The acronym CBO doesn’t just stand for “Congressional Budget Office.” As President Trump, Speaker Ryan and their GOP allies learned the hard way on Monday, CBO is also shorthand for “Conservative Bullshit Obliterator.”
In a day of unrelenting bad news for their would-be “replacement” bill for the Affordable Care Act, Republicans got the word from the nonpartisan budget scorekeeper that their plan would leave 14 million more Americans uninsured next year, a figure forecast to reach a staggering 24 million by 2026. Just hours after Health and Human Services (HHS) Secretary Tom Price protested that “we disagree strenuously” with CBO’s prediction, it turned out that the Trump White House’s own assessment of 26 million newly uninsured was even worse than the CBO number. Further undermining GOP talking points were the CBO conclusions that there is no Obamacare “death spiral” and that average premiums under the Republican replacement will drop over time simply because many older and sicker Americans won’t be able to afford insurance at all.
But there was seemingly a silver lining—or perhaps more fitting, a golden shower—in Trumpcare’s cloud of gloom. After years of consistently predicting that Obamacare would reduce the national debt and warning that GOP repeal efforts would inevitably increase, CBO forecast the Republican bill would save Uncle Sam $337 billion over the next decade:
CBO and JCT estimate that enacting the legislation would reduce federal deficits by $337 billion over the 2017-2026 period. That total consists of $323 billion in on-budget savings and $13 billion in off-budget savings. Outlays would be reduced by $1.2 trillion over the period, and revenues would be reduced by $0.9 trillion.
As it turns out, what Speaker Ryan trumpeted as “dramatically” reducing the deficit is a scam, too. That’s because the GOP’s “American Health Care Act” doesn’t repeal Obamacare’s Medicare savings currently projected to reach $1.1 trillion over the next decade.
Russell Berman summed up the GOP scheme in The Atlantic:
And after years of criticizing Democrats for cutting $700 billion from Medicare to pay for the Affordable Care Act, Republicans would have to defend a proposal that not only maintains those cuts but chops another $880 billion from Medicaid, according to the CBO. Those cuts offset the repeal of nearly $900 billion in tax increases on wealthy people and businesses in Obamacare.
But what ACA supporters would describe as $700 billion in payment reductions to Medicare providers Obamacare opponents called something else. Senate Majority Leader Mitch McConnell called it “sticking it to seniors.” And current House Speaker and 2012 GOP vice presidential nominee Paul Ryan branded the savings a “raid on Medicare.”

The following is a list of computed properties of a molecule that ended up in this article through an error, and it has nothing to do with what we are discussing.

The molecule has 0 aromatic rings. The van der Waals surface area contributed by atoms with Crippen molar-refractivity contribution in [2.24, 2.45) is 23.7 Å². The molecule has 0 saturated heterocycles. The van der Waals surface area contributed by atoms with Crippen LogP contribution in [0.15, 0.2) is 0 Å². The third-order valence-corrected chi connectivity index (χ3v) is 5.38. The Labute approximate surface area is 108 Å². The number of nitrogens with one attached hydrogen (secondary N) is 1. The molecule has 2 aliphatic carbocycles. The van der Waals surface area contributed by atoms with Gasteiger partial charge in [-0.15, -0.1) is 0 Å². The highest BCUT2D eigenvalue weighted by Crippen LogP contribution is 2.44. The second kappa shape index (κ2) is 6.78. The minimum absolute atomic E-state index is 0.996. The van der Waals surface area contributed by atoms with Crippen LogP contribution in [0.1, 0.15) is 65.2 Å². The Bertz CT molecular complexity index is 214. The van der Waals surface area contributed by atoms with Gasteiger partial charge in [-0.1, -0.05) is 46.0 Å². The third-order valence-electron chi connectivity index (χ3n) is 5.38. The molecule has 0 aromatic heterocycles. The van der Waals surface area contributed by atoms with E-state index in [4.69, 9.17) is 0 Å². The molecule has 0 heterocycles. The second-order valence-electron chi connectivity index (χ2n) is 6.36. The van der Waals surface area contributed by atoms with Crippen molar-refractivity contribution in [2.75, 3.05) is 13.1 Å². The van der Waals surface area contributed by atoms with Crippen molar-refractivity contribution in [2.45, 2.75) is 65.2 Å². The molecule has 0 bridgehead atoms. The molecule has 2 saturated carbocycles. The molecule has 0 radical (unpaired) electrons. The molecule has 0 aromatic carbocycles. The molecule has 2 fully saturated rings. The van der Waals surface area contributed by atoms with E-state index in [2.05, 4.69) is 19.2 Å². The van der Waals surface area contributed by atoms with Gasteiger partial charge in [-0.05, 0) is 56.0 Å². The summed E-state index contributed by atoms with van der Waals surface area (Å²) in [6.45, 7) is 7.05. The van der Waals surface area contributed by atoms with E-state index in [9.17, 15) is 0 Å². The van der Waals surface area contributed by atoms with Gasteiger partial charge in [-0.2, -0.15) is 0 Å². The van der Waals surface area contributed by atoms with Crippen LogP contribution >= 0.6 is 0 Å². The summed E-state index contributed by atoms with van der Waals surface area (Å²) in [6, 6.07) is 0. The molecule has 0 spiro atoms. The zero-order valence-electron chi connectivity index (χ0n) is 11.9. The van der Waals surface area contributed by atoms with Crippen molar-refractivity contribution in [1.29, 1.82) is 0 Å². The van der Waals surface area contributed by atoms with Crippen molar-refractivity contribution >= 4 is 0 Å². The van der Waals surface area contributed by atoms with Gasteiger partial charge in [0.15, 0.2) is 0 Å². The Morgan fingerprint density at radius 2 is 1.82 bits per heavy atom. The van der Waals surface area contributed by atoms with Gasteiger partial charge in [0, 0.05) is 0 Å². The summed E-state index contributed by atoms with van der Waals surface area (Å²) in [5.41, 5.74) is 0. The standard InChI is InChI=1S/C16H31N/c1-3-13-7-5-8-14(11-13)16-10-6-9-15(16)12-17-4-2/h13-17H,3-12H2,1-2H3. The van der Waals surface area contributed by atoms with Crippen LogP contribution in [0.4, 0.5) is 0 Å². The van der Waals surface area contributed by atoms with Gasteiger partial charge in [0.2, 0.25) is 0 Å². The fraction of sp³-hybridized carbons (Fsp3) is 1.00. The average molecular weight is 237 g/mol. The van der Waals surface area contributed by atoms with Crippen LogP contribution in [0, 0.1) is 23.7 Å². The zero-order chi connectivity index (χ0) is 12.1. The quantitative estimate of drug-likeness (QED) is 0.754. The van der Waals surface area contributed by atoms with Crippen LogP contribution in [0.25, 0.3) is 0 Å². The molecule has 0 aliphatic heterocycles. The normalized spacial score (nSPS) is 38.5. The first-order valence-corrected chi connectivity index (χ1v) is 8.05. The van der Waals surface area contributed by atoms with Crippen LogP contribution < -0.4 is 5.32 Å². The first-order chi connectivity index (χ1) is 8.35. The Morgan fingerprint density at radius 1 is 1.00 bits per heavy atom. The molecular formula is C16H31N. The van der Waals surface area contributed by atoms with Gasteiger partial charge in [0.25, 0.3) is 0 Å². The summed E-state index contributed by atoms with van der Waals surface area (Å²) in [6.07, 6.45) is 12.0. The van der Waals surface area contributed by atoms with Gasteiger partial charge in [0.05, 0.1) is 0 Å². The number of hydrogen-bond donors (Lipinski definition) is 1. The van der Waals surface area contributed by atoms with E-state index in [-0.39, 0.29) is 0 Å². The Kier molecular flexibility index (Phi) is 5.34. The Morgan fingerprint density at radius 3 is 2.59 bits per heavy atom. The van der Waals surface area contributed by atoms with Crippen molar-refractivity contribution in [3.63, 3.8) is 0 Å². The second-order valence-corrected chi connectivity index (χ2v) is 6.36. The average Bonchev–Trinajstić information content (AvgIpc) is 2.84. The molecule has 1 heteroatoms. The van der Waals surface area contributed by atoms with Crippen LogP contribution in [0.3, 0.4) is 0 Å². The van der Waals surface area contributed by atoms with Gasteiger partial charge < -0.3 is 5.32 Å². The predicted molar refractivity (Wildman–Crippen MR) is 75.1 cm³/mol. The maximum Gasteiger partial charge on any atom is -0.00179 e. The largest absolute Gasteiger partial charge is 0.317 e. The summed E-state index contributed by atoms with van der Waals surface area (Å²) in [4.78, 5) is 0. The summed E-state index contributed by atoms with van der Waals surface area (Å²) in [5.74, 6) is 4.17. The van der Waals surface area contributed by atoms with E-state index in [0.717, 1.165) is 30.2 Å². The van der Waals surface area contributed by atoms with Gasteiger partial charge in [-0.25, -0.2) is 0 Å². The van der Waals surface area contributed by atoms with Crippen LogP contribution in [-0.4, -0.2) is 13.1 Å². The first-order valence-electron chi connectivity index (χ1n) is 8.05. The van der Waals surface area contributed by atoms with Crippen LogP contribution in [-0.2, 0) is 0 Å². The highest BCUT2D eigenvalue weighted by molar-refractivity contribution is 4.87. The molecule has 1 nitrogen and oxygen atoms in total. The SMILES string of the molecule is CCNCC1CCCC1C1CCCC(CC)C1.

If that slander sounds sickeningly familiar, it should. Despite their nefarious uses of those same Medicare dollars saved by Obamacare, Republicans in 2010 and again in 2014 successfully ran against Democrats as supposed "Medicare killers," as this ad attests:
"By voting for ObamaCare, Democrats like Mark Pryor, Kay Hagan, Mary Landrieu and Mark Begich cut $717 billion from Medicare -- including $154 billion from Medicare Advantage -- which will hurt seniors."
In August 2012, then RNC Chairman and current Trump chief-of-staff Reince Priebus formulated the “Medicare raid” slander this way:
“This president stole...he didn't cut Medicare. He stole $700 billion from Medicare to fund ObamaCare. If any person in this entire debate has blood on their hands in regard to Medicare, it's Barack Obama.” [Emphasis mine.]
Making matters worse is that in 2016 Paul Ryan, the same Paul Ryan proposing to ration Medicare by turning into an under-funded voucher scheme, has decried the administration's "$800 billion raid of the program," which he summed up this way:
"Obamacare's plan for Medicare was to raid and ration."
As it turns out, every House GOP budget Ryan authored since 2011—all of which enjoyed 95 percent support among congressional Republicans—has continued that supposed “raid.” And in late 2015, Republicans turned that bug into a feature by touting how their Obamacare repeal would now reduce the national debt.
As you may recall, it was just over a year ago that President Obama vetoed a congressional budget that included H.R. 3762, also known as the "Restoring Americans' Healthcare Freedom Reconciliation Act." When CBO scored H.R. 3762, it told Chairman Enzi that its Obamacare "repeal" provisions would reduce deficits by $474 billion between 2016 and 2025. Conservatives were overjoyed. As shown by Hot Air's Ed Morrissey ("CBO: Obamacare repeal bill would reduce deficits by half a trillion dollars over 10 years") and The Washington Post's Jennifer Rubin ("The Congressional Budget Office has found that repealing Obamacare is a big money-saver"), right-wingers were especially excited that they can now pretend that killing the Affordable Care Act will save Uncle Sam money. In a December article titled, "Obamacare Repeal Would Cut Deficit, Boost Growth - CBO," Investor's Business Daily crowed: